I attend a fair number of Christian conferences every year, and I often feel a bit out of my element in that environment. Not only are my peers typically a little more conservative in their theology than I am, they are also much more demonstrative when it comes to worship. I find myself standing awkwardly with my arms at my side or crossed over my chest, while most everyone else around me raises their hands heavenward, eyes closed, swaying passionately to the music. More recently I’ve taken to sitting in the back, where I can be my stoic, uptight self without anyone noticing.
I used to feel badly about my lack of passion during worship. I worried it reflected a lack of faith. Why don’t I get all emotional over Jesus? I wondered. I worried that acting like such a stuffed shirt meant I didn’t love God enough.
I’ve since realized that there’s no one right way to worship and celebrate God. What counts isn’t how we demonstrate our love God, but that we love God with our whole heart, mind and soul.
Let’s look at some of the people featured in the verses we read in church yesterday. When the shepherds heard the news about the birth of the Savior, they actively rejoiced, hurrying to the village to crowd into the manger. After witnessing the baby Jesus, they left immediately and began to spread the word, eager to tell everyone they encountered about this Good News. The shepherds put their faith and worship into motion – traveling, visiting and then verbally glorifying and praising God everywhere they went, even as they returned to their flocks.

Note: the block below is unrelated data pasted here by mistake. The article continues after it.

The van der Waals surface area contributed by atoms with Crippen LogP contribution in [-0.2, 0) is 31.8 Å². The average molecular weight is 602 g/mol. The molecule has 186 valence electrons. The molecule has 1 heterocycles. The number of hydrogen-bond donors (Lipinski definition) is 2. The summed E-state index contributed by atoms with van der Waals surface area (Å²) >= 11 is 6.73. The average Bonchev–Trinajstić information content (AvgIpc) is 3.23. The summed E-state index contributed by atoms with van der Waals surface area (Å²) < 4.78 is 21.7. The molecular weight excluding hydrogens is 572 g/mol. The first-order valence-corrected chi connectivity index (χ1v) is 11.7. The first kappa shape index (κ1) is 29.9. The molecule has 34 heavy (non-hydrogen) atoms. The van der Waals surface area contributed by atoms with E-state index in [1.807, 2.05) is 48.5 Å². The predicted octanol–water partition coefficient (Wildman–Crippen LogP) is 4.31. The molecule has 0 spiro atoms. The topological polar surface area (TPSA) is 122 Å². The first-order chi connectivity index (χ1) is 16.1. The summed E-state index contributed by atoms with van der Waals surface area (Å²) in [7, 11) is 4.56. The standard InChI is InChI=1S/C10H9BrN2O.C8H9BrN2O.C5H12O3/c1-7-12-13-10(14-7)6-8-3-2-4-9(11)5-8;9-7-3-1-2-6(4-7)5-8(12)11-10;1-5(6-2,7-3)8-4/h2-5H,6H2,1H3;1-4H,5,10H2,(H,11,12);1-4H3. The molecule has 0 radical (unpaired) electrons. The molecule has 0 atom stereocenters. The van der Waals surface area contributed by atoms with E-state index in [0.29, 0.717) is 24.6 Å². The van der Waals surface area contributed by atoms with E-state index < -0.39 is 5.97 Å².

Now compare that demonstrative reaction to Mary’s response. While the shepherds and other visitors crowded around her and the baby, praising, rejoicing and exclaiming over the astonishing news, Mary sat quietly amid the bustle, contemplating the amazing turn of events:
“All who heard the shepherds’ story were astonished, but Mary kept all these things in her heart and thought about them often.” (Luke 2:18-19)
The New International translation of these verses reads that Mary “treasured up all these things and pondered them in her heart.” She didn’t sing Halleluiah or exclaim Amen or even pray audibly, but that didn’t mean Mary didn’t rejoice over the birth of the Savior. She rejoiced differently than the shepherds; she quietly received the gift.
The very different ways Mary and the shepherds worshipped Jesus reminds me that praise and prayer come in many forms – boisterous and joyful, quiet and contemplative. There’s no right or wrong or even preferred way to worship. Faith takes all shapes and sizes. Faith takes all forms. God, I believe, desires that we be ourselves, the people he made us to be, and to love and worship him in our own unique, perfect way.
Questions for Reflection:
Have you ever participated in a worship service that was completely different from the kind you usually attend? Did it make you consider your faith or worship practices differently? Do you relate more to Mary or to the shepherds in these verses?
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